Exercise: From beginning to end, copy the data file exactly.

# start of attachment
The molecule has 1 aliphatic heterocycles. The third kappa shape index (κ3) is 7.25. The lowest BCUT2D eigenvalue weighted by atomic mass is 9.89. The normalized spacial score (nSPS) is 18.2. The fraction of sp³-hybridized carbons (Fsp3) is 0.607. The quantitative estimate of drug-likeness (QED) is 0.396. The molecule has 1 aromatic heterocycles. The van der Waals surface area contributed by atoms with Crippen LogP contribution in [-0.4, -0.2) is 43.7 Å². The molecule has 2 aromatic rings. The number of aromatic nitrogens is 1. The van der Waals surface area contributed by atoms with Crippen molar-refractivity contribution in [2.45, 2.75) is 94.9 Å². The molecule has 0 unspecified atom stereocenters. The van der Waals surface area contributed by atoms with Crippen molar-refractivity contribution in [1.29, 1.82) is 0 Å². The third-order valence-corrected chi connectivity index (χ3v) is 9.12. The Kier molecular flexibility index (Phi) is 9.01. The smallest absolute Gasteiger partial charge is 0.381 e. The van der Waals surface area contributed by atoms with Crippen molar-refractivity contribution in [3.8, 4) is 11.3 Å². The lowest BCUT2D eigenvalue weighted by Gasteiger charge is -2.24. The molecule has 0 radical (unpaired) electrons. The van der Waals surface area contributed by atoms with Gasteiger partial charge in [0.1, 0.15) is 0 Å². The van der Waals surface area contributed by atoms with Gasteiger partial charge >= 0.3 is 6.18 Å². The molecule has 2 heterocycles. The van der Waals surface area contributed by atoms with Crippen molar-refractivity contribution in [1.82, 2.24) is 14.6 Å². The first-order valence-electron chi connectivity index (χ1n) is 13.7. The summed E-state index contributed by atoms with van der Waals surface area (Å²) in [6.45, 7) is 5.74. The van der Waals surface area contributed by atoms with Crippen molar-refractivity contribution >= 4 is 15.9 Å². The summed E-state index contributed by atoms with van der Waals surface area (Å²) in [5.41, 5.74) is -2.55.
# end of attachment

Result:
The molecule has 1 aliphatic heterocycles. The third kappa shape index (κ3) is 7.25. The lowest BCUT2D eigenvalue weighted by atomic mass is 9.89. The normalized spacial score (nSPS) is 18.2. The fraction of sp³-hybridized carbons (Fsp3) is 0.607. The quantitative estimate of drug-likeness (QED) is 0.396. The molecule has 1 aromatic heterocycles. The van der Waals surface area contributed by atoms with Crippen LogP contribution in [-0.4, -0.2) is 43.7 Å². The molecule has 2 aromatic rings. The number of aromatic nitrogens is 1. The van der Waals surface area contributed by atoms with Crippen molar-refractivity contribution in [2.45, 2.75) is 94.9 Å². The molecule has 0 unspecified atom stereocenters. The van der Waals surface area contributed by atoms with Crippen molar-refractivity contribution in [1.29, 1.82) is 0 Å². The third-order valence-corrected chi connectivity index (χ3v) is 9.12. The Kier molecular flexibility index (Phi) is 9.01. The smallest absolute Gasteiger partial charge is 0.381 e. The van der Waals surface area contributed by atoms with Crippen molar-refractivity contribution in [3.8, 4) is 11.3 Å². The lowest BCUT2D eigenvalue weighted by Gasteiger charge is -2.24. The molecule has 0 radical (unpaired) electrons. The van der Waals surface area contributed by atoms with Gasteiger partial charge in [0.1, 0.15) is 0 Å². The van der Waals surface area contributed by atoms with Gasteiger partial charge >= 0.3 is 6.18 Å². The molecule has 2 heterocycles. The van der Waals surface area contributed by atoms with Crippen molar-refractivity contribution in [1.82, 2.24) is 14.6 Å². The first-order valence-electron chi connectivity index (χ1n) is 13.7. The summed E-state index contributed by atoms with van der Waals surface area (Å²) in [6.45, 7) is 5.74. The van der Waals surface area contributed by atoms with Crippen molar-refractivity contribution >= 4 is 15.9 Å². The summed E-state index contributed by atoms with van der Waals surface area (Å²) in [5.41, 5.74) is -2.55.